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A top Senate Republican on Sunday said the new consumer agency created by last year’s Wall Street reform law to protect the public from financial fraud was “Stalinist.”

Speaking with David Gregory on NBC’s “Meet The Press,” South Carolina Senator Lindsey Graham defended the GOP’s filibuster this week of the president’s nominee to lead the new body as stemming from concern about its power and independence — exactly the things most consumer advocates think makes it a valuable new tool in an era of Wall Street speculation, predatory lending, and illegal foreclosure.

“This consumer bureau that they want to propose is under the Federal Reserve, no appropriation oversight, no board. It is something out of the Stalinist era,” he said

Of course, this bureau — the Consumer Financial Protection Bureau, or CFPB — is not being “proposed.” It’s the law of the land, has been operating since July without a director, and desperately needs one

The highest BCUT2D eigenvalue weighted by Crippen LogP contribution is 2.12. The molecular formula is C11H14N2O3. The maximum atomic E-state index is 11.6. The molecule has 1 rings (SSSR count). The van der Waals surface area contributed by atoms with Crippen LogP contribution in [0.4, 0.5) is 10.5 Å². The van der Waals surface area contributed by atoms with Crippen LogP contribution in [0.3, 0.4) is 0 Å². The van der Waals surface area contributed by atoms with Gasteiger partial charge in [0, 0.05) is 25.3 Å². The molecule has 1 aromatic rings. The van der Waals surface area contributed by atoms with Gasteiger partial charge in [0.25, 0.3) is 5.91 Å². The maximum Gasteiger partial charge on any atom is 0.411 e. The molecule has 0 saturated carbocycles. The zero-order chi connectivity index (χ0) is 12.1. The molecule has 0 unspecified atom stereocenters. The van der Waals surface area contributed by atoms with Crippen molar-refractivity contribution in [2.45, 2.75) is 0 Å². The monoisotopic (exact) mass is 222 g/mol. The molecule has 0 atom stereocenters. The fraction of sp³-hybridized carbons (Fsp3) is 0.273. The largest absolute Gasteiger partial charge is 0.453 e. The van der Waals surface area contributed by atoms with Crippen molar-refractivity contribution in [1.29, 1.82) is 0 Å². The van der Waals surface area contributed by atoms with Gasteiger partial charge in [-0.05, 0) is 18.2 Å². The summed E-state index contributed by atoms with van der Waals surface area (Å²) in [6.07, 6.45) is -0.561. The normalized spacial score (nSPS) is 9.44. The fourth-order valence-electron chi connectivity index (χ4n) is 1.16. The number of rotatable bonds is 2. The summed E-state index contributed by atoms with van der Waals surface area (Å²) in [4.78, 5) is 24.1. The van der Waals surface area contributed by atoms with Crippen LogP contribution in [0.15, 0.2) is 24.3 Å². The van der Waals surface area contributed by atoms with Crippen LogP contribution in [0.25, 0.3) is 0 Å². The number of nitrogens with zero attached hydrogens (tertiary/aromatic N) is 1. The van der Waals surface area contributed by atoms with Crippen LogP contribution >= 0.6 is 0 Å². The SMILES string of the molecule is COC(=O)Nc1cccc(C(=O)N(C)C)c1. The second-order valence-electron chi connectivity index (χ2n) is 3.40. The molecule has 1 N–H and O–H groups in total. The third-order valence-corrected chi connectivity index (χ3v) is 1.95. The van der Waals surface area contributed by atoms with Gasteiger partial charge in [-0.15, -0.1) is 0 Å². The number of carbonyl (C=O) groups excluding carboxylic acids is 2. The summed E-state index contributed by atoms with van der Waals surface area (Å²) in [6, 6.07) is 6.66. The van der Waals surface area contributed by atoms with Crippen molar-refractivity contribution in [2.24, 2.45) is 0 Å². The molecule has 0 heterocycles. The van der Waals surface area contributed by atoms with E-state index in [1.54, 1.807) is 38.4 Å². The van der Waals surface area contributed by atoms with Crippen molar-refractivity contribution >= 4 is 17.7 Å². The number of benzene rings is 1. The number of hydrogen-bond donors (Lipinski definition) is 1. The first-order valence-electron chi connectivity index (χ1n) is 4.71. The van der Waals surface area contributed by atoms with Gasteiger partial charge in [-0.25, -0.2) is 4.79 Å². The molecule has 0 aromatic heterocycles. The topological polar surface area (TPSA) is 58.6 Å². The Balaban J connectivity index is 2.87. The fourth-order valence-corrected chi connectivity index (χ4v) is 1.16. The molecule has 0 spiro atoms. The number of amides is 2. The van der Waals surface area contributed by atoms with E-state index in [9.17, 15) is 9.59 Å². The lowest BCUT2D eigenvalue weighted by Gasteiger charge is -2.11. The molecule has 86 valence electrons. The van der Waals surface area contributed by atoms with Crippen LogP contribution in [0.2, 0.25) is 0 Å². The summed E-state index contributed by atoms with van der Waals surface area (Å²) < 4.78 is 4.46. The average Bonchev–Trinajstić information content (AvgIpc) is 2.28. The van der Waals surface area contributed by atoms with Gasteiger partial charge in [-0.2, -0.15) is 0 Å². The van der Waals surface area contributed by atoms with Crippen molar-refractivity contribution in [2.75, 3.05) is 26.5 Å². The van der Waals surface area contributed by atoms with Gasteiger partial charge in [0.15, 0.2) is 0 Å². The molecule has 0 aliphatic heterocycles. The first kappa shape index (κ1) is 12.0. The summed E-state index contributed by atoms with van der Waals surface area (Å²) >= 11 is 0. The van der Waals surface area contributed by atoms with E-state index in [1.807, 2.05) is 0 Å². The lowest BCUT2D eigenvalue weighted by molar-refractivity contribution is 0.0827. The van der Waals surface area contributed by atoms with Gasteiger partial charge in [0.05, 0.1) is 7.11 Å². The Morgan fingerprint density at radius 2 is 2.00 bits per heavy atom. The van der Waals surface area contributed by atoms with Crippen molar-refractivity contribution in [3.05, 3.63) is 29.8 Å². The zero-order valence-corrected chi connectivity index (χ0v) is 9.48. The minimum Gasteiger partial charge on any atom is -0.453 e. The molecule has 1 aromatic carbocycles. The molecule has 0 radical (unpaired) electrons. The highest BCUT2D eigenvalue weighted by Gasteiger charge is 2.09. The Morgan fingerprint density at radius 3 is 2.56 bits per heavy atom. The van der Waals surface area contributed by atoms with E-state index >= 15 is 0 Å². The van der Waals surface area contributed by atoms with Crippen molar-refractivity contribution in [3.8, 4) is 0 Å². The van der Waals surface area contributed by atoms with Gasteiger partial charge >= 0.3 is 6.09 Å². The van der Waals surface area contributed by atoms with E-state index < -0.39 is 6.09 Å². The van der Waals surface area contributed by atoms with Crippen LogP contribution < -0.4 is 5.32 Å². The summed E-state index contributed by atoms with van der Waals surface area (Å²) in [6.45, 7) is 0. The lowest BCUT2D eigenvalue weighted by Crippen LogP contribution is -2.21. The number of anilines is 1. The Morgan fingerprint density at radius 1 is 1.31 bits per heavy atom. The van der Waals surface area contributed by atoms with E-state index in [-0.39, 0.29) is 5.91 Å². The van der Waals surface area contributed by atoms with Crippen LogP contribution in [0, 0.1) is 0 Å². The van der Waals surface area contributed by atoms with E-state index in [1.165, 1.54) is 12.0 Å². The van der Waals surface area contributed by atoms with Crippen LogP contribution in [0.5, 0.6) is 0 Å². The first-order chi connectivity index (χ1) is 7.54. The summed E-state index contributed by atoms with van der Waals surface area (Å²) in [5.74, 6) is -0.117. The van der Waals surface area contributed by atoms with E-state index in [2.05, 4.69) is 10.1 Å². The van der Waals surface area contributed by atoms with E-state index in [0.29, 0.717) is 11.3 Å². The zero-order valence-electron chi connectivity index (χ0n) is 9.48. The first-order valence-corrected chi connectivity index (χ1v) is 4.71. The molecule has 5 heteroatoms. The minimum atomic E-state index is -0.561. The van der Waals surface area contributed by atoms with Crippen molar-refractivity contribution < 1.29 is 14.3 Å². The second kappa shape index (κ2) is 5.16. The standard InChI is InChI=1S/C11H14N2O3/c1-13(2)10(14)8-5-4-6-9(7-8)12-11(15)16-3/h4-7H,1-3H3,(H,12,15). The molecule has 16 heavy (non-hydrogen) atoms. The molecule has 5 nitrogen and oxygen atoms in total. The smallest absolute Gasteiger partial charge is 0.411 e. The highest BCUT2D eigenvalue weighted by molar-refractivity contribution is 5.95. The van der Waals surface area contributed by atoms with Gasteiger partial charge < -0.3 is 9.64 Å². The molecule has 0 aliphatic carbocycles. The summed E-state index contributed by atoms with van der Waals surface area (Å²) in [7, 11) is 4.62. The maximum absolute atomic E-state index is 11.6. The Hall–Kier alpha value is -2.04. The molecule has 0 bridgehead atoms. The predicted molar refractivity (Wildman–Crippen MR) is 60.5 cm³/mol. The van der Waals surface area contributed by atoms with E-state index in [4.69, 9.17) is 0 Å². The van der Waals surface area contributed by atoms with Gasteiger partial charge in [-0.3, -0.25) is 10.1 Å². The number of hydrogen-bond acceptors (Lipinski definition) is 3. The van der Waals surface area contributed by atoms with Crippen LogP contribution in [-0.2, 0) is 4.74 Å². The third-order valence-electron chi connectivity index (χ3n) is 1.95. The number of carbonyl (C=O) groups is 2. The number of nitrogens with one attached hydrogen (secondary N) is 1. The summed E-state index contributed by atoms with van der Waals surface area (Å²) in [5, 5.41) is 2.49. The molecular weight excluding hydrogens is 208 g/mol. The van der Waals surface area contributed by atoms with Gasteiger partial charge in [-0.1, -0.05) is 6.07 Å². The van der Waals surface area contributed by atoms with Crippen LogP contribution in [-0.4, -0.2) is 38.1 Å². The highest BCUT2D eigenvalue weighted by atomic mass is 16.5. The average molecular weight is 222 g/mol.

to fulfill its legal obligations to the public, especially in their dealings with non-bank financial institutions.

Republican Minority Leader Mitch McConnell echoed Graham’s critique on “Fox News Sunday”, saying the director of the CFPB would be a “czar” and would “answer to no one.”

Video of Graham’s unique take follows:

Visit msnbc.com for breaking news, world news, and news about the economy

Photo by archer10 (Dennis) / CC BY-SA 2.0

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For months, one postal worker had been doing all she could to protect herself from COVID-19. She wore a mask long before it was required at her plant in St. Paul, Minnesota. She avoided the lunch room, where she saw little social distancing, and ate in her car.

The stakes felt especially high. Her husband, a postal worker in the same facility, was at high risk because his immune system is compromised by a condition unrelated to the coronavirus. And the 20-year veteran of the U.S. Postal Service knew that her job, operating a machine that sorts mail by ZIP code, would be vital to processing the flood of mail-in ballots expected this fall.

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